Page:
Paris (MNAM-CCI): Old Tree (1904-1905); Bridge at Chatou (1904-1905); The Seine at Pecq (1905); Three People Sitting on the Grass (1906-1907); Still-life on a Table (1910); Nude with Green Curtain (1923); Landscape (c. 1925); Fontainebleau Forest (1927-1928); Blonde (1928); Figure of Woman (1929); View of St-Maximin (1930); Still-life of Oranges (1931); Crakelines (1934); Cup of Tea (1935); Boats Beached at Camaret (1937)
Pittsburgh (Carnegie MA): Portrait of an Englishwoman (c. 1920, oil on canvas)
Prague (Národní Muz.): Bathers (c. 1908-1909); Cadaquès (1910)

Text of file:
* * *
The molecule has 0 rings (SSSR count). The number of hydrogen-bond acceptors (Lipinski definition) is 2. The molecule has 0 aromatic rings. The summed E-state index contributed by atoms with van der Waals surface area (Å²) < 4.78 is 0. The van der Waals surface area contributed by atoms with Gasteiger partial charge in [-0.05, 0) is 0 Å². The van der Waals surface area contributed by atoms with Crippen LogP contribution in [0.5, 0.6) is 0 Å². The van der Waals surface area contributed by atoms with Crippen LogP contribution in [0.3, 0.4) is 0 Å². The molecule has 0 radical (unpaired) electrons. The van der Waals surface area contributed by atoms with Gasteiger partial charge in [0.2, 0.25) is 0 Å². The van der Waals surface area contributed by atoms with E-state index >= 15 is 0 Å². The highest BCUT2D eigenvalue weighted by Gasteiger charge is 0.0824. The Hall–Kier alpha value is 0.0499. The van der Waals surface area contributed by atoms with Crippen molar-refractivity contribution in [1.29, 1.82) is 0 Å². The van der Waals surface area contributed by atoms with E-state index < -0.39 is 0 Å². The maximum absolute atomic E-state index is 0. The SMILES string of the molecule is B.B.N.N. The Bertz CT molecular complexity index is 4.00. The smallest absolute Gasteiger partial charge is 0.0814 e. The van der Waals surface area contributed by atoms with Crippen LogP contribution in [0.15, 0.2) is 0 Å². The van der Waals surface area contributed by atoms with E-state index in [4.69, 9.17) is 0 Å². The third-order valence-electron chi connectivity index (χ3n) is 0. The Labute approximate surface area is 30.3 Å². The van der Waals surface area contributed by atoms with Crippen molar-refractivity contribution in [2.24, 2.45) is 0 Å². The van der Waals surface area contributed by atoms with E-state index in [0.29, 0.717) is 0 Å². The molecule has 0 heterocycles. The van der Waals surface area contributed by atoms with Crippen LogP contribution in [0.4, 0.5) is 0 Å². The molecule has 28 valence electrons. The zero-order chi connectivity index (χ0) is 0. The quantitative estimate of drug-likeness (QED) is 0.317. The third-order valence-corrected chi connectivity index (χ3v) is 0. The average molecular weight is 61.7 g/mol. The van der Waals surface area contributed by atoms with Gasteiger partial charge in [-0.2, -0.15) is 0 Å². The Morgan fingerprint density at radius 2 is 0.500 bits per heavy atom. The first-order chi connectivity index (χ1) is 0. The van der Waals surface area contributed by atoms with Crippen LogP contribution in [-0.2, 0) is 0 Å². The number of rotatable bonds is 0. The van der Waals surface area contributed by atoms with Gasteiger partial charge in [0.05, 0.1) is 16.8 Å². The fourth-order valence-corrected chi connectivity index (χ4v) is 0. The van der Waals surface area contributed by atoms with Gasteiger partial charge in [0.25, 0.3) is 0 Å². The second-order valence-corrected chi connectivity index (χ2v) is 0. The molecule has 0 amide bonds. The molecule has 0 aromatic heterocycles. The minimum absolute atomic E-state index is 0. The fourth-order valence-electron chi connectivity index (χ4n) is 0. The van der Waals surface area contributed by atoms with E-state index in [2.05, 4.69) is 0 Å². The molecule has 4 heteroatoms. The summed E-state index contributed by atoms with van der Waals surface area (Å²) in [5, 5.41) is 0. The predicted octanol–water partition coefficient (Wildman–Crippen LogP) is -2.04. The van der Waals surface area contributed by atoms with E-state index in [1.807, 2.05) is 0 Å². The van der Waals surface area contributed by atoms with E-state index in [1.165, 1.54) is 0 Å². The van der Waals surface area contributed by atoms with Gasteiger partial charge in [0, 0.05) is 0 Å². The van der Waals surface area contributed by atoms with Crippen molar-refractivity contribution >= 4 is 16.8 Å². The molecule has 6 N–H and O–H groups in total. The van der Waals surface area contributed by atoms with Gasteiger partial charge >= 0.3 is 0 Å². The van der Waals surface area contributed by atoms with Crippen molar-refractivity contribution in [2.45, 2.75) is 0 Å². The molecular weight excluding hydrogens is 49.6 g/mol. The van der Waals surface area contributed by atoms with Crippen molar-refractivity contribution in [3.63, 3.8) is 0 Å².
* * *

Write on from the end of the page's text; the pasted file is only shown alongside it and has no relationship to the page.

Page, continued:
St Louis (AM): Ball at Suresnes (1903)
St Petersburg (Hermitage): Port of Le Havre (1906); Mountain Road (1907-1908); Man with Newspaper (1911); Château (1912); Martigues (1913); Trees in Leaf (1913); Portrait of Chevalier X (1914)
St-Tropez (Mus. de l’Annonciade): Westminster (1905); Effect of Sun on the Water (1905); Bridge over the Thames (1906); Sunset on the Thames (1906)
Tehran: Golden Age (1905)
Troyes (MAM, Pierre and Denise Lévy donation): Hyde Park Corner (1903); Harbour at Collioure (1905); View of Cassis (1907, an entire room)
Villeneuve-d’Ascq (MAM Lille Métropole): 1906, low reliefs
Washington DC (NGA): The Old Bridge (1910); other paintings
Zurich: View of Martigues (1908)